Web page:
Inspiration

Fundraising is hard and current options for NGOs, and international organizations are far from perfect. Trust dynamics, third party bureaucratic intermediaries, and distribution processes aren't optimal solutions.

Humans like taking risk and are not always good at calculating odds. Raffles therefore offer an opportunity to fundraising entities for theoretically unlimited ROI.

In 1993, Johann Jenson won a brand spanking new Sony Walkman for selling the most raffle tickets in his school fundraiser. He walked door to door in Saskatoon, Saskatchewan convincing neighbours that they should trust an honest 10 year old intermediary to broker their affinity for raffles.

16 years later he spent 2 full days drafting, rewriting, and getting a thank you letter approved for the Deputy Minister of Foreign Affairs of France from his desk at the UN Environment programme. The funds took 2 years to arrive.

Now that digital scarcity has arrived DiamondBlue can enable decentralized raffles for crypto assets and non-fungible collectibles.

What it does

DiamondBlue is a decentralized raffle builder. Building on crypto collectible markets, the DiamondBlue team wants to prove that fundraising can be simpler and more effective.

Built mobile-first for Toshi using an Aragon DAO, DiamondBlue offers non-profits the opportunity to maximize fundraising ROI through raffle competitions.

Set up is fast, and pretty intuitive.

There are two major users flows to consider. The "fundraiser" and the "player". To get started, the fundraiser fills in a few essential details, starting with the title of the raffle, the organization name, and logo. Requesting organization name and logo is meant to discourage personal use, as the intention is to support reputable organizations in their fundraising efforts.

Next, the fundraiser selects the asset from their Toshi wallet to raffle it off.

They can then insert their sales pitch in the description, and set the parameters for the raffle such as duration, price per ticket, tickets in circulation, and a minimum threshold to cancel the raffle in case not enough tickets are sold.

These parameters are entered into the Aragon DAO, then executed when the the raffle ends. The random process depends on the block number right now which is not secure for production. The random process can be improved with a future set block number and block hash for a future block so it is more unlikely that a malicious miner could influence the outcome of the raffle.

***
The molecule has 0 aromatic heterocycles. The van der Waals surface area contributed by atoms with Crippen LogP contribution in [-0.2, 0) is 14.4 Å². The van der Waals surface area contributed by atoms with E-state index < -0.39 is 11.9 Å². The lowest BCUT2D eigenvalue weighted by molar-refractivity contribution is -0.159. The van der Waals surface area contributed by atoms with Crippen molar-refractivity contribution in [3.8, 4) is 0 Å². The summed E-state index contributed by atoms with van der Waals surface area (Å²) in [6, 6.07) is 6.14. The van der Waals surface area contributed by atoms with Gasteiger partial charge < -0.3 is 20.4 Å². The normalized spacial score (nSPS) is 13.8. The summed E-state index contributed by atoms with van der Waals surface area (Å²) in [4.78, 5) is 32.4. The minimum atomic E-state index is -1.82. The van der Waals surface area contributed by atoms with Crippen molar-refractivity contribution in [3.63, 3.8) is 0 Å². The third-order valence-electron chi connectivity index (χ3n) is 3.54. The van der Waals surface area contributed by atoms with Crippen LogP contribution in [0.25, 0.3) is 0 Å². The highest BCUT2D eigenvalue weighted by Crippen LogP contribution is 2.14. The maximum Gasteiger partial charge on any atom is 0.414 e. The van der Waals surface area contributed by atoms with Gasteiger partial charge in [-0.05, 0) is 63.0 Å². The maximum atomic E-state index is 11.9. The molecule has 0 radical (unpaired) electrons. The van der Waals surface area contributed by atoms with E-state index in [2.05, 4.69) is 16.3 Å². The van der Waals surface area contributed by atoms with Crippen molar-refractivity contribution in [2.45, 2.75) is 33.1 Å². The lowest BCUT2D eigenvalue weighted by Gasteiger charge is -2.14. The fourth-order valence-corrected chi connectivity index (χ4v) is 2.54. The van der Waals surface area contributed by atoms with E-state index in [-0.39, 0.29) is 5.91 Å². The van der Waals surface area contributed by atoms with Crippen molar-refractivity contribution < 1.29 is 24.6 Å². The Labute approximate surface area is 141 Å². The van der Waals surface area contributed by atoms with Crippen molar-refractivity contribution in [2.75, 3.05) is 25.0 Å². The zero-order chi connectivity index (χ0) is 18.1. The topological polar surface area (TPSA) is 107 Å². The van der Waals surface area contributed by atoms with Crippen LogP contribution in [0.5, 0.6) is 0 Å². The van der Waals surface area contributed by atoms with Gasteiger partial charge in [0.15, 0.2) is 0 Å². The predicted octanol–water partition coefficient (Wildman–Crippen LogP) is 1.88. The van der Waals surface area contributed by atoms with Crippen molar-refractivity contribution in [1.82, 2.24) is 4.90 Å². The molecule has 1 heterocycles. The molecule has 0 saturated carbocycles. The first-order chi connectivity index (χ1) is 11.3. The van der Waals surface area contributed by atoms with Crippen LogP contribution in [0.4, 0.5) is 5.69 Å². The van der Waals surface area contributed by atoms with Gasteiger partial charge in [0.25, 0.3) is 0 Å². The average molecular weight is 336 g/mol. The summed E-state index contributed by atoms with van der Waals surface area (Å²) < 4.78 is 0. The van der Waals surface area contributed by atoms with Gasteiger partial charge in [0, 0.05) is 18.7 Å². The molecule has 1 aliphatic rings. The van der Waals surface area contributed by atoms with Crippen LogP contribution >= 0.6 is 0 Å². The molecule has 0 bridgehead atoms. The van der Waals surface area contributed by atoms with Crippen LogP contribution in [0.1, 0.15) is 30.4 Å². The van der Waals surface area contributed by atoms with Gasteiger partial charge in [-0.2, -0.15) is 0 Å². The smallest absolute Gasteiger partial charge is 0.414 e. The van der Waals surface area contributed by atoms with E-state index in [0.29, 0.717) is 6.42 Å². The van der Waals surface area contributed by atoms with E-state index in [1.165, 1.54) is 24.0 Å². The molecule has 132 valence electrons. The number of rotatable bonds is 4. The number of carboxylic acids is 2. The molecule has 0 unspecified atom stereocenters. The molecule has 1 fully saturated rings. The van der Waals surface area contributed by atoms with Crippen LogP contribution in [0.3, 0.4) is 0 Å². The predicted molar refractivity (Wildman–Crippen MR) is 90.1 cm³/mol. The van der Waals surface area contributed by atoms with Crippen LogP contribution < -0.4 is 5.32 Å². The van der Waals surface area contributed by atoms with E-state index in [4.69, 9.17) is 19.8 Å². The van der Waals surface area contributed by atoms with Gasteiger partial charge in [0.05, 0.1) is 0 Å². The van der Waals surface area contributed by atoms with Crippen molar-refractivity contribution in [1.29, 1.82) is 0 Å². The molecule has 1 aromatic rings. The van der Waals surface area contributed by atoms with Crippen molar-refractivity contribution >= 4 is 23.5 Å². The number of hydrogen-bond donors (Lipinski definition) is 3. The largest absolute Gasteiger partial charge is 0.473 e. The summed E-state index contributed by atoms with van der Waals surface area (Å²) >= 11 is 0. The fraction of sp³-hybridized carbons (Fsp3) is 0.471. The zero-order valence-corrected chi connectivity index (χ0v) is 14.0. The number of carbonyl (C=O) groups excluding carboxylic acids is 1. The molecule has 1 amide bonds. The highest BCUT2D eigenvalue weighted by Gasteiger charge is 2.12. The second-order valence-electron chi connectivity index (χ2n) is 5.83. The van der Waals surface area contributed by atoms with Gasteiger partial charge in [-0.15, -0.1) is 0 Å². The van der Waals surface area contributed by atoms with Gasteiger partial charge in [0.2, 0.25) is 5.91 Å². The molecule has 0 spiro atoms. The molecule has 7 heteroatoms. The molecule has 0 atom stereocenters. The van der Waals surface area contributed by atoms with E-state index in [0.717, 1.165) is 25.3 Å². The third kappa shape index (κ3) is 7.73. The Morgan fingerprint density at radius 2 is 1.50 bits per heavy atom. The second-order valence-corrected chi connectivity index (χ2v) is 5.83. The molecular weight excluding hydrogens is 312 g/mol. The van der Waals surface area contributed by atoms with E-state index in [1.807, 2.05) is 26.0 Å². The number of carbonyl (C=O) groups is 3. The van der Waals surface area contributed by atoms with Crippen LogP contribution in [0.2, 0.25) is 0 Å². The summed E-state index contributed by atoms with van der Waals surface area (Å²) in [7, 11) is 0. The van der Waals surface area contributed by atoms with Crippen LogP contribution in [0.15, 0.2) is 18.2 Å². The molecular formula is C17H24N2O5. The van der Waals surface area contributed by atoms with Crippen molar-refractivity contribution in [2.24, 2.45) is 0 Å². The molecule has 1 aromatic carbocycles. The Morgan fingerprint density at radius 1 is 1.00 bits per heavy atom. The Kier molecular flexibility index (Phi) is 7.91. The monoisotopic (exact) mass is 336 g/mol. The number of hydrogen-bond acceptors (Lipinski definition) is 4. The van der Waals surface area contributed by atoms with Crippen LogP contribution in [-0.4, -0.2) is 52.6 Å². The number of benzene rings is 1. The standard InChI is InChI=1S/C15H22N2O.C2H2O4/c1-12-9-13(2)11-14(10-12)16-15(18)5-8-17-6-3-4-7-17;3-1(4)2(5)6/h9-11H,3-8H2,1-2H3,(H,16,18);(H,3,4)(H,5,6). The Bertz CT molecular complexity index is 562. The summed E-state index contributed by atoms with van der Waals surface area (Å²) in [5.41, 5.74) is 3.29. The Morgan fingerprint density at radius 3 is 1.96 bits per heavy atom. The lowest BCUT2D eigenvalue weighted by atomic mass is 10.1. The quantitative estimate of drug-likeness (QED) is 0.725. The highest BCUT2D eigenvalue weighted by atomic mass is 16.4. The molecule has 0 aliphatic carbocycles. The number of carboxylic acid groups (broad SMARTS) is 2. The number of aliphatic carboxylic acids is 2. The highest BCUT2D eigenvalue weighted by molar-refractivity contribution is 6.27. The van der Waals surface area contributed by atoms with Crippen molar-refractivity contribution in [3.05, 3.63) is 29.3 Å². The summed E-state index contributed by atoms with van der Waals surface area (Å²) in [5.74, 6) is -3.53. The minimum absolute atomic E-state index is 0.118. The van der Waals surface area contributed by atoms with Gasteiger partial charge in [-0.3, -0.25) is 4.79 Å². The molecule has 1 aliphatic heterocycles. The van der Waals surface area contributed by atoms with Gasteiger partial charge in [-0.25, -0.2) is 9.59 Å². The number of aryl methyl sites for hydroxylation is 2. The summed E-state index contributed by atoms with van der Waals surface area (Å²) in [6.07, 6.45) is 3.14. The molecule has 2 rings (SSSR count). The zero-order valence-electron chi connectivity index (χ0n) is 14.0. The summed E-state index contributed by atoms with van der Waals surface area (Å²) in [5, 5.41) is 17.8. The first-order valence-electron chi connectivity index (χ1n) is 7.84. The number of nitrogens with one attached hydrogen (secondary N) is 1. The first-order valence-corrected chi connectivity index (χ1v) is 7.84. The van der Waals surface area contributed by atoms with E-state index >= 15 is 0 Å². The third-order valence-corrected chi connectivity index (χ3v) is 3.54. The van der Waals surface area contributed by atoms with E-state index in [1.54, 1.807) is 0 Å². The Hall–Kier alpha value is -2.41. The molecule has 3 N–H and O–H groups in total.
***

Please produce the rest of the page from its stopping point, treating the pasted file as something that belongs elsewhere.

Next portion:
How we built it

Solidity Smart Contracts powered by the AragonOs framework that interact with ERC-721 tokens using open zepellin libraries. Factory Contract creates Smart Contracts for each raffle that is linked to a token that will be raffled and the balance goes to the foundation/creator of the raffle once the winner is picked.

Challenges we ran into

We did not have an expert in FrontEnd UI so most of us are backend solidity guys and a UX designer. Truffle issues with the dev environment and overall tools for debugging Smart Contracts are complicated right now.

Accomplishments that we're proud of

Incorporated AragonOS and Open Zepellin libraries, frontend design aims to be responsive/mobile first.

What we learned

AragonOS libraries and ERC-721 interface.

What's next for DiamondBlue

We would like to continue with development and release a BETA version of the raffle platform to test with real users at diamondblue.org. We're starting with ERC-721 tokens now, but in future any cryptocurrency or physical asset such as art, real estate, or services could be raffled using DiamondBlue.

Built With

  • react
  • aragon
  • dao
  • toshi
  • solidity
  • nextjs
  • openzeppelin
  • metamask
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